Hellgate Amateur Radio Club
P.O. Box 3811
Missoula, MT. 59806-3811
→→→Next meeting is May 8, 2006←←←
At: the Church of Latter Day Saints
3201 Bancroft Street
+++++++++++++++++++++++++++++++++++++++++++++++++++++++++++++++++++++++++++++++++++++++++++++++++++++++++++++++++++HARC Board of Directors
Secretary, AC7UZ, Lewis Ball at firstname.lastname@example.org
Meeting of April 10 2006
The meeting was called to order at 7:00 PM by president Ehli at the LDS church on Bancroft. Introductions of the church officers were made. Call signs were given.
The financial report was $50.00 in dues, and $90.00 in expenditures. A motion was made, seconded and passed to accept the report
A motion was made, seconded and passed to approve the minutes as presented on line and hard copy for those who do not have computer access.
Repeater committee reports that the 146.800 MHz repeater is to be removed from the Blanchard site. Bob Black is to make contact with the Montana DNRC to propose the use of the Union Peak lookout.
The Grizzly Tri-Athalon will be Saturday April 15, 2006. The radio team will meet at the Lucky Strike at 7:00 AM. The frequency will be 147.000 MHz + & 146.400 MHz.
The Wednesday Net will be operated on the April 19th at the National Weather Service for both HF & VHF.
The Wednesday Net will be operated on the April 26th at the American Red Cross for both HF & VHF.
The Wednesday Net will be operated on May 3rd at the Court House EOC for both HF & VHF.
The Wednesday Net will be operated on the May 10th at the National Weather Service for both HF &VHF.
The Wednesday Net will be operated on the 17th at the American Red Cross for both HF & VHF.
The River Bank Run will be April 29, 2006 with Dennis W7DHB as coordinator. It will be run on simplex.
Tour of the Swan River Valley bike ride will be June 10 & 11.
A motion was made, seconded and passed to purchase ARES manuals for the new Emergency operators.
A motion was made, seconded and passed to declare the club Yaesu FT-757 radio, a power supply, and automatic tuner as surplus.
WAYNE VAN METER (N7TAE) IS RECOGNIZED NATIONALLY
Wayne VanMeter, N7TAE, from Missoula, MT., is being honored nationally with the American Red Cross Armed Forces Emergency Service Award for his work as a link between the Red Cross and the armed forces. Accompanied by his daughter, he will attend the American Red Cross National Convention in Washington DC, in May.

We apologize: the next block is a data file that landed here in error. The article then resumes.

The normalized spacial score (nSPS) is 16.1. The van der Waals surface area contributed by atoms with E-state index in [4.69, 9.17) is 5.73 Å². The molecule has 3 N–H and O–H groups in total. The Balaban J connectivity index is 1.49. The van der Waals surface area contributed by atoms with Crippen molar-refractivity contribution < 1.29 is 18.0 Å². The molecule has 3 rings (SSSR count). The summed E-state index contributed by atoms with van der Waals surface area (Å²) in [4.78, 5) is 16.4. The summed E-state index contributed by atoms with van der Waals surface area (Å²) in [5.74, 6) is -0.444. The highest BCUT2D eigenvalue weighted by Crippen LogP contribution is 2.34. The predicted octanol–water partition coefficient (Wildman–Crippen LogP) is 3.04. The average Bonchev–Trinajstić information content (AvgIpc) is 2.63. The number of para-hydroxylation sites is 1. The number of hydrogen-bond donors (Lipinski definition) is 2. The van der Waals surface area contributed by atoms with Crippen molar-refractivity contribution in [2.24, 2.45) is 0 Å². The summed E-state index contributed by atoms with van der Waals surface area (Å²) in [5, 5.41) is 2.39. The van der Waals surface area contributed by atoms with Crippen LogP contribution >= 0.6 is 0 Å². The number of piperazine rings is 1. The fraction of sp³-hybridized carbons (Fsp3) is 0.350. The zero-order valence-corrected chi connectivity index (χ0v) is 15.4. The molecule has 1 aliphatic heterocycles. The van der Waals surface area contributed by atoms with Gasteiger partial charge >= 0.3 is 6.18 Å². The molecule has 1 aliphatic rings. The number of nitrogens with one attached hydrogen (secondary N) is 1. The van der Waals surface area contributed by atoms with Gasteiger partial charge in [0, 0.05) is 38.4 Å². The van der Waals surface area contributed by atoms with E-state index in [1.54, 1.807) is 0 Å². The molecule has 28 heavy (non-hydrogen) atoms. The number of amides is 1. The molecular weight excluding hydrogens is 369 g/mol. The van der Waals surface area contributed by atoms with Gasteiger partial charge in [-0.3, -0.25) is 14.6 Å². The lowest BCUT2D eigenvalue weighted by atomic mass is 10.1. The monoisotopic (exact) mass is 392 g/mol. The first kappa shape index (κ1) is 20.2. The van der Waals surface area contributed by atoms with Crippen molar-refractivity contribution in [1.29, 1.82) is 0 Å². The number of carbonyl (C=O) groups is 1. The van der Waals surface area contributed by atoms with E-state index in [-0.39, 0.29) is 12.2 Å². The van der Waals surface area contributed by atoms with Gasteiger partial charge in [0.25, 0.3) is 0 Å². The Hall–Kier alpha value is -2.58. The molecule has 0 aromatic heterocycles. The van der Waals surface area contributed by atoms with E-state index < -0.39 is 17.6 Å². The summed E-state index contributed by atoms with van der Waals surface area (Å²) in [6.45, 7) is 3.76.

Wayne, as an active radio amateur, was assigned to help the Red Cross during a disaster drill in 1992. When he saw what the local chapter was doing, he started attending meetings. When he heard about the support to the Armed Forces, he volunteered to help with that program and has been active since.
Wayne (80), is active with the Hellgate Amateur Radio Club in Missoula (an ARRL Special Service Club), ARES, RACES, the Montana Traffic Net and local city and county emergency communications support.
Dennis H. Barthel, W7DHB
Thanks to the work of Dennis (W7DHB), QST was notified. It looks likely that it will be found in an upcoming edition of QST. There also was an article found within the Missoulian. Vick, K7VK, also helped pass attention on to QST by letting them know them know that we had a link for that article on our web page. According to Steve Ford, WB8IMY, the editor of QST, it would be found in the “QST Congratulates”. These articles are found each month within “Strays”. Thank you Wayne for all of the work that you have done!-ed.
ALL MONTANA MEMBERS
forget the 7qp this coming May 5th and 6th. The plan is to get all
counties in the 7th area on the air. If you have an HF mobile and live
near one of our sparsely populated Counties, head out to that area and put it
"on the air". I'm sure
you'll be a popular station! Contact Bob Leo, W7LR for more info.
THE INSIDE SCOOP OF THE WEDNESDAY NIGHT NET
Last December, our local branch of the National Weather Service ran a SKYWARN event with the help of the club. I didn't attend, so, I didn't know much about it. My understanding is that, from that event, came a request to the club to set up a rotating schedule by which the NWS radio equipment could be tested on a regular basis. This could be done by means of a storm spotter net.
When other local emergency services organizations (namely, the Red Cross and Missoula County's Emergency Operations Center) found out what we were doing for the NWS, they said "me too!". So a three-week rotating schedule was set up. Currently teams of two or more hams go to these locations and run a practice emergency net from there. These nets take place Wednesday nights on the 146.80 MHz repeater and following the Montana Traffic Net on 3.880 MHz..
There are several things all this is meant to accomplish: maintaining operator proficiency (as per the National Traffic System), getting club members familiar with each location and the radio equipment at that location, getting acquainted with the officials and procedures at those locations, and to ensure that the radio equipment is ready and functional. It also helps the hams spread all over the western half of Montana get familiar with the emergency frequencies, discover how clear their signals will be at net time, and get them used to the traffic protocols and to checking in.